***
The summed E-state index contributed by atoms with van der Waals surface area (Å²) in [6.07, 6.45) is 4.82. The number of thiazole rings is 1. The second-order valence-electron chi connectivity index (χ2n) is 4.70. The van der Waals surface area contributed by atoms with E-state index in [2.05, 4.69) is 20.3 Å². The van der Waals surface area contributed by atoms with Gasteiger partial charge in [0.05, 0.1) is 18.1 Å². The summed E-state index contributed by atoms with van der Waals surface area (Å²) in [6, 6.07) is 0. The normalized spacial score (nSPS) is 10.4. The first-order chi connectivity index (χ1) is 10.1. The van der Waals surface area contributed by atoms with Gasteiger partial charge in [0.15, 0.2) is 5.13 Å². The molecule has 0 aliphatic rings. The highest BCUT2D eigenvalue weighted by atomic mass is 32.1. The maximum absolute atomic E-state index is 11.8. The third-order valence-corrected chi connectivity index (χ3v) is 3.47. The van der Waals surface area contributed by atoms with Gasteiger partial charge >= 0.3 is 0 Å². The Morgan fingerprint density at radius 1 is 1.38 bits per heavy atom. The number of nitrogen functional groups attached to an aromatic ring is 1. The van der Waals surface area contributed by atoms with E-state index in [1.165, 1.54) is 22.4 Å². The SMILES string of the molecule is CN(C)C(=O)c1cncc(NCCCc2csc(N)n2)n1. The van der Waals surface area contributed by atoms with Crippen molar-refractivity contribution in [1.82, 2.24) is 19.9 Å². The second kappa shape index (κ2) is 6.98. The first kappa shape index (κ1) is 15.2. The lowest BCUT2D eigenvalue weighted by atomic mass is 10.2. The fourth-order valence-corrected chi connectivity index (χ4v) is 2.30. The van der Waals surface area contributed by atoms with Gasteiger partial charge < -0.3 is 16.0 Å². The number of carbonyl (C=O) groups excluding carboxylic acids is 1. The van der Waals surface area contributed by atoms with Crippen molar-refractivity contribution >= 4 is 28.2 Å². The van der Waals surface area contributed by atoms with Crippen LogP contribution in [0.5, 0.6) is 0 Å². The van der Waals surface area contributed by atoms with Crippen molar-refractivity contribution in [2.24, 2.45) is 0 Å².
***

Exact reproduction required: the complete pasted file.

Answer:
The summed E-state index contributed by atoms with van der Waals surface area (Å²) in [6.07, 6.45) is 4.82. The number of thiazole rings is 1. The second-order valence-electron chi connectivity index (χ2n) is 4.70. The van der Waals surface area contributed by atoms with E-state index in [2.05, 4.69) is 20.3 Å². The van der Waals surface area contributed by atoms with Gasteiger partial charge in [0.05, 0.1) is 18.1 Å². The summed E-state index contributed by atoms with van der Waals surface area (Å²) in [6, 6.07) is 0. The normalized spacial score (nSPS) is 10.4. The first-order chi connectivity index (χ1) is 10.1. The van der Waals surface area contributed by atoms with Gasteiger partial charge in [0.15, 0.2) is 5.13 Å². The molecule has 0 aliphatic rings. The highest BCUT2D eigenvalue weighted by atomic mass is 32.1. The maximum absolute atomic E-state index is 11.8. The third-order valence-corrected chi connectivity index (χ3v) is 3.47. The van der Waals surface area contributed by atoms with Gasteiger partial charge >= 0.3 is 0 Å². The Morgan fingerprint density at radius 1 is 1.38 bits per heavy atom. The number of nitrogen functional groups attached to an aromatic ring is 1. The van der Waals surface area contributed by atoms with E-state index in [1.165, 1.54) is 22.4 Å². The SMILES string of the molecule is CN(C)C(=O)c1cncc(NCCCc2csc(N)n2)n1. The van der Waals surface area contributed by atoms with Crippen molar-refractivity contribution in [1.82, 2.24) is 19.9 Å². The second kappa shape index (κ2) is 6.98. The first kappa shape index (κ1) is 15.2. The lowest BCUT2D eigenvalue weighted by atomic mass is 10.2. The fourth-order valence-corrected chi connectivity index (χ4v) is 2.30. The van der Waals surface area contributed by atoms with Gasteiger partial charge < -0.3 is 16.0 Å². The number of carbonyl (C=O) groups excluding carboxylic acids is 1. The van der Waals surface area contributed by atoms with Crippen molar-refractivity contribution >= 4 is 28.2 Å². The van der Waals surface area contributed by atoms with Crippen LogP contribution in [0.5, 0.6) is 0 Å². The van der Waals surface area contributed by atoms with Crippen molar-refractivity contribution in [2.24, 2.45) is 0 Å².